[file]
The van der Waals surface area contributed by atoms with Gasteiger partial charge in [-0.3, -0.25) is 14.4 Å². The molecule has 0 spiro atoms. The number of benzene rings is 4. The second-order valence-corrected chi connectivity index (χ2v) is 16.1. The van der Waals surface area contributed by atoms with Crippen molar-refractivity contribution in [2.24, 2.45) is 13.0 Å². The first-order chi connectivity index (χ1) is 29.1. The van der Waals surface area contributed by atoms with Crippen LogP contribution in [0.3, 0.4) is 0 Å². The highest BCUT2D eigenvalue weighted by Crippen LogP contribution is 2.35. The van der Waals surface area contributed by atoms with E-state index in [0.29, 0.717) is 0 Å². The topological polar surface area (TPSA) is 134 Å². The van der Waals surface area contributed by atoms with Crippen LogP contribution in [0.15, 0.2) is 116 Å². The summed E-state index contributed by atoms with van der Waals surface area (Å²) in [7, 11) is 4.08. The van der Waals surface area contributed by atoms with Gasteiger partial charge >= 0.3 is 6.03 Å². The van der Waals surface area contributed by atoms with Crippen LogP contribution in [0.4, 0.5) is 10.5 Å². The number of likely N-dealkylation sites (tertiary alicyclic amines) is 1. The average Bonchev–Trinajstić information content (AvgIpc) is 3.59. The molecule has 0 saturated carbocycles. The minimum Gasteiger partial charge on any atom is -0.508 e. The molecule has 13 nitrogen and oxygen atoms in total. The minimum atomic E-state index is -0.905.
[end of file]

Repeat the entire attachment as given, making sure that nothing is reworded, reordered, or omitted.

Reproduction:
The van der Waals surface area contributed by atoms with Gasteiger partial charge in [-0.3, -0.25) is 14.4 Å². The molecule has 0 spiro atoms. The number of benzene rings is 4. The second-order valence-corrected chi connectivity index (χ2v) is 16.1. The van der Waals surface area contributed by atoms with Crippen molar-refractivity contribution in [2.24, 2.45) is 13.0 Å². The first-order chi connectivity index (χ1) is 29.1. The van der Waals surface area contributed by atoms with Crippen LogP contribution in [0.3, 0.4) is 0 Å². The highest BCUT2D eigenvalue weighted by Crippen LogP contribution is 2.35. The van der Waals surface area contributed by atoms with E-state index in [0.29, 0.717) is 0 Å². The topological polar surface area (TPSA) is 134 Å². The van der Waals surface area contributed by atoms with Crippen LogP contribution in [0.15, 0.2) is 116 Å². The summed E-state index contributed by atoms with van der Waals surface area (Å²) in [7, 11) is 4.08. The van der Waals surface area contributed by atoms with Gasteiger partial charge >= 0.3 is 6.03 Å². The van der Waals surface area contributed by atoms with Crippen LogP contribution in [0.4, 0.5) is 10.5 Å². The number of likely N-dealkylation sites (tertiary alicyclic amines) is 1. The average Bonchev–Trinajstić information content (AvgIpc) is 3.59. The molecule has 0 saturated carbocycles. The minimum Gasteiger partial charge on any atom is -0.508 e. The molecule has 13 nitrogen and oxygen atoms in total. The minimum atomic E-state index is -0.905.